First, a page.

N —— Negotiable

A user story should be negotiable. A story card should contain a brief introduction of the story, which is defined through meetings and discussions. A card which contains much information actually reduces the talking with clients.

 

V —— Valuable

Each user story must be valuable for clients (both the customers and the users). One way to make user stories valuable is to let the clients write them. Once clients realize that a user story is not contractual but negotiable, they will be very willing to write them.

 

E —— Estimable

Developers need to estimate the user story in order to set priorities and make plans. But what makes it difficult for developers to estimate is the lack of relevant knowledge in certain industry, which could be solved by more communication; or because the story is too big, and should be subdivided.

 

S —— Small

A great user story should be small in terms of workload and description, and it could be done by two/three persons. User stories bigger than the workload of 2-3 persons will cause problems when subdivided and estimated.

 

T—— Testable

User stories are testable and can be finished through testing. Remember, stories that are not testable should not be developed. If you cannot test the stories, you will never know when they can be finished. An example of untestable user story is that software should be user-friendly.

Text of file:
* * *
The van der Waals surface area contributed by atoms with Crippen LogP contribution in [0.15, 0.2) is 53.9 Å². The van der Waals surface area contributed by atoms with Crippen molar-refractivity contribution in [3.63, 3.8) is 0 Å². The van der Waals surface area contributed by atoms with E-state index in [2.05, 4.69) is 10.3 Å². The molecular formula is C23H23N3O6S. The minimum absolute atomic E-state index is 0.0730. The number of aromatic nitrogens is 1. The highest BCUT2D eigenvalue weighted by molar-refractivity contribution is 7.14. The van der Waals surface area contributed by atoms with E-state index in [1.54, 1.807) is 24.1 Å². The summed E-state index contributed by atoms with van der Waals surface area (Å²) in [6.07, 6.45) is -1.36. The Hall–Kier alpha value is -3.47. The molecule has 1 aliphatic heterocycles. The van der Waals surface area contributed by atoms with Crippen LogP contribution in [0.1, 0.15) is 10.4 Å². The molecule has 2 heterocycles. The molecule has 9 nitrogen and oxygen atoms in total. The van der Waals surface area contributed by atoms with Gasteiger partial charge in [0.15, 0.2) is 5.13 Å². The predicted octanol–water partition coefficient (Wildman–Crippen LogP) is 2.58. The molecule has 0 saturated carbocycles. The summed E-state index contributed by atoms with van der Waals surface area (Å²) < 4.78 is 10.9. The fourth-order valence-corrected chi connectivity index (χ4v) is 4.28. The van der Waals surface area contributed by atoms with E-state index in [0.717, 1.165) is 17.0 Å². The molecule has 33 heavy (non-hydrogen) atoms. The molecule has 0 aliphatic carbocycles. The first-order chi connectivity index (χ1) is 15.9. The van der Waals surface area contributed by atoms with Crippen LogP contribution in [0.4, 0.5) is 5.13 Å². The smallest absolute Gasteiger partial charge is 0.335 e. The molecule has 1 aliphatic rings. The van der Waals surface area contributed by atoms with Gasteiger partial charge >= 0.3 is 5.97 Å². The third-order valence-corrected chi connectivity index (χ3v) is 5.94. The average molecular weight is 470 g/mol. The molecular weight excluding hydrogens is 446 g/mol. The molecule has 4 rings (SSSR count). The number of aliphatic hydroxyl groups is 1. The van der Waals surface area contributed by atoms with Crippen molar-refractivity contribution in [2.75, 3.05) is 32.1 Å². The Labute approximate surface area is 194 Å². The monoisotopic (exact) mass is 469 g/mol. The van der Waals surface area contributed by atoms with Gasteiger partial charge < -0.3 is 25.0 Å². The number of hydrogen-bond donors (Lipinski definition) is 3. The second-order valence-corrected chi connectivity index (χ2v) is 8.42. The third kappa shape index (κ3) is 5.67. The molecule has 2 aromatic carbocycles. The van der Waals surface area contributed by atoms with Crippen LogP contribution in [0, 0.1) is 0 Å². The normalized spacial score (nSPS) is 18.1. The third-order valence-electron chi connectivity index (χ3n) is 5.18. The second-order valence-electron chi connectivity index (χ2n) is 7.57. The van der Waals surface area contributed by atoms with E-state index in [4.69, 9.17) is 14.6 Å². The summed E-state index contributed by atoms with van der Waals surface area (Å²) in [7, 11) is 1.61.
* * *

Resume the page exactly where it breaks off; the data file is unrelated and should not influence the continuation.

A well-written user story is the basis of Agile development. The stories should be independent of each other and convenient for communication between developers and users. At the same time, they should be valuable for users and as small and clear as possible for developers to estimate, as well as testable.

 

3. Differences between Stories, Prototypes and product design requirement documents (PRD) in ZenTao

In traditional project management, many product managers use software to design a prototype or a complete the PRD. Then the prototypes or documents will be sent to designers for web design and then to developers for coding. So what are the relations and differences between prototypes and user stories?

  • Compared with user stories, prototypes or the PRD are considered as one unity and understood at a macro level. This is very intuitive, which is also the advantage of prototypes.
  • Since it is one unity, it cannot be divided into a navigation bar or the middle of a page, etc.
  • Since it cannot be subdivided, priorities cannot be set in prototypes. For example, some parts of a page are important while others are not, the priorities of which cannot be displayed in prototypes.
  • Since it cannot be subdivided, you cannot track the progress in prototypes. Consequently, you don't know how much has been completed.
  • Prototypes are not flexible, which make it difficult for designers and developers to change. What they can do is to passively implement prototypes.
  • The PRD is usually very specific, which also makes product managers caught up in details and reduce overall management.

Although there are some shortcomings in traditional management, prototypes or PRD can be the supplement for each other in actual development. Document library management has been added in ZenTao 1.2. The prototypes can be used as design documents to be uploaded to a document library, and integrated with user stories.